Preface to Economic Democracy

Preface to Economic Democracy

by Robert A. Dahl
     
 

Tocqueville pessimistically predicted that liberty and equality would be incompatible ideas. Robert Dahl, author of the classic A Preface to Democratic Theory, explores this alleged conflict, particularly in modern American society where differences in ownership and control of corporate enterprises create inequalities in resources among Americans that in

Overview

Tocqueville pessimistically predicted that liberty and equality would be incompatible ideas. Robert Dahl, author of the classic A Preface to Democratic Theory, explores this alleged conflict, particularly in modern American society where differences in ownership and control of corporate enterprises create inequalities in resources among Americans that in turn generate inequality among them as citizens.
Arguing that Americans have misconceived the relation between democracy, private property, and the economic order, the author contends that we can achieve a society of real democracy and political equality without sacrificing liberty by extending democratic principles into the economic order. Although enterprise control by workers violates many conventional political and ideological assumptions of corporate capitalism as well as of state socialism. Dahl presents an empirically informed and philosophically acute defense of "workplace democracy." He argues, in the light of experiences here and abroad, that an economic system of worker-owned and worker-controlled enterprises could provide a much better foundation for democracy, political equality, and liberty than does our present system of corporate capitalism.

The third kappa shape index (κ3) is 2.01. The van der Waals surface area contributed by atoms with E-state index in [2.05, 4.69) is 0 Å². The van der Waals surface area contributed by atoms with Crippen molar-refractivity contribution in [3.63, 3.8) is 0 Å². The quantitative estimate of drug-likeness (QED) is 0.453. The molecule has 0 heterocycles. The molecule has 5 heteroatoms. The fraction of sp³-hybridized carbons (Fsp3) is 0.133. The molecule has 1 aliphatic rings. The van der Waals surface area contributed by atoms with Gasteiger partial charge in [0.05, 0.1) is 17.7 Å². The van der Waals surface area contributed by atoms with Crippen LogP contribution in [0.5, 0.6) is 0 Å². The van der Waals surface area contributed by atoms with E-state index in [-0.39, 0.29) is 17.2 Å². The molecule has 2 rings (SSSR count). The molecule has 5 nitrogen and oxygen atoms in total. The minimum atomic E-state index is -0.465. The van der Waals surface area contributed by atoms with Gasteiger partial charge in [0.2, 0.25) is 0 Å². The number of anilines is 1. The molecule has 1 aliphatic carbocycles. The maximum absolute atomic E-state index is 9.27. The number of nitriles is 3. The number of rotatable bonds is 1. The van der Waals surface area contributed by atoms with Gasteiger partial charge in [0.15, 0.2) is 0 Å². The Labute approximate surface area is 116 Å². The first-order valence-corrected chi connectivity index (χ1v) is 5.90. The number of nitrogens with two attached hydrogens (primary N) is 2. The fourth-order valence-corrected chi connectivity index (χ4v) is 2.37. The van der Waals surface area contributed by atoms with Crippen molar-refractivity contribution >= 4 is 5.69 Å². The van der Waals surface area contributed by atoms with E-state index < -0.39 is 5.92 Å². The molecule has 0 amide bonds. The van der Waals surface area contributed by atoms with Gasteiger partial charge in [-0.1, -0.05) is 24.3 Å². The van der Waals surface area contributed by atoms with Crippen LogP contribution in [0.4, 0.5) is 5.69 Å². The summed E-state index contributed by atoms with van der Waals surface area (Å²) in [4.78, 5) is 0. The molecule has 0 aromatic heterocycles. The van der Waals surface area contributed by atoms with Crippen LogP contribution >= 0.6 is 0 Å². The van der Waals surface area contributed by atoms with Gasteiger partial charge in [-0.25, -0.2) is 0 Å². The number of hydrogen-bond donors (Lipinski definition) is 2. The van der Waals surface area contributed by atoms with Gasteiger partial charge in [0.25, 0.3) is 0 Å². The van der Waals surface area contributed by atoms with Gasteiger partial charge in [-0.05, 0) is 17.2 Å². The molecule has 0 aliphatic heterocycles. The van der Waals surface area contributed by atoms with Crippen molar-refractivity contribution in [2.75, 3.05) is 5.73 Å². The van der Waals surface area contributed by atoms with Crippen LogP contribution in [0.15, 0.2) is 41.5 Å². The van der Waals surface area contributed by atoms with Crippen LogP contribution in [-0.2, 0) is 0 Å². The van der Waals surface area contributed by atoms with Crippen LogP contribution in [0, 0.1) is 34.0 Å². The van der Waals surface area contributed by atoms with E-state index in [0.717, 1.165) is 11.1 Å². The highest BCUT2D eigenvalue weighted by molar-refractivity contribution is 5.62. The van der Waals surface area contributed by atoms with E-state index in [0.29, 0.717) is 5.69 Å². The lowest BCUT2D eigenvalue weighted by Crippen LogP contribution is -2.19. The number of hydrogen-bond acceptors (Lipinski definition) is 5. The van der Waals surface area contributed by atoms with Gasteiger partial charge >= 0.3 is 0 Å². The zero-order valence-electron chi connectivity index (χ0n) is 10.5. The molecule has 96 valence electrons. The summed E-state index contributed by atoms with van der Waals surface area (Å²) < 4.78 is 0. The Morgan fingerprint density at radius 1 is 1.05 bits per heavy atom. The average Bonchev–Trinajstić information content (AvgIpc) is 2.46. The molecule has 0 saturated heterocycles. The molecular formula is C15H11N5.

Editorial Reviews

Library Journal
Dahl believes that a nation's political system cannot be truly democratic unless its economic system is democratic. He argues that Tocqueville's observation in 1831 of political equality in the United States became invalid as corporate capitalism gave some citizens substantially more political power than most enjoyed. Dahl addresses the problem that corporate capitalism creates for popular control of the political system. His solution of economic democracy takes the specific form of cooperative ownership by workers of their respective enterprises. Despite his desire for a major overhaul of the American economic system, he is noncommittal about the chances that it will take place. Both his detailed analysis of Tocqueville's ideas and his provocative advocacy of economic change will make the book useful in academic and large public libraries. David Steiniche, Social Sciences Dept., Missouri Western State Coll., St. Joseph

Product Details

ISBN-13:
9780745601632
Publisher:
Wiley, John & Sons, Incorporated

Customer Reviews

Average Review:

Write a Review

and post it to your social network

     

Most Helpful Customer Reviews

See all customer reviews >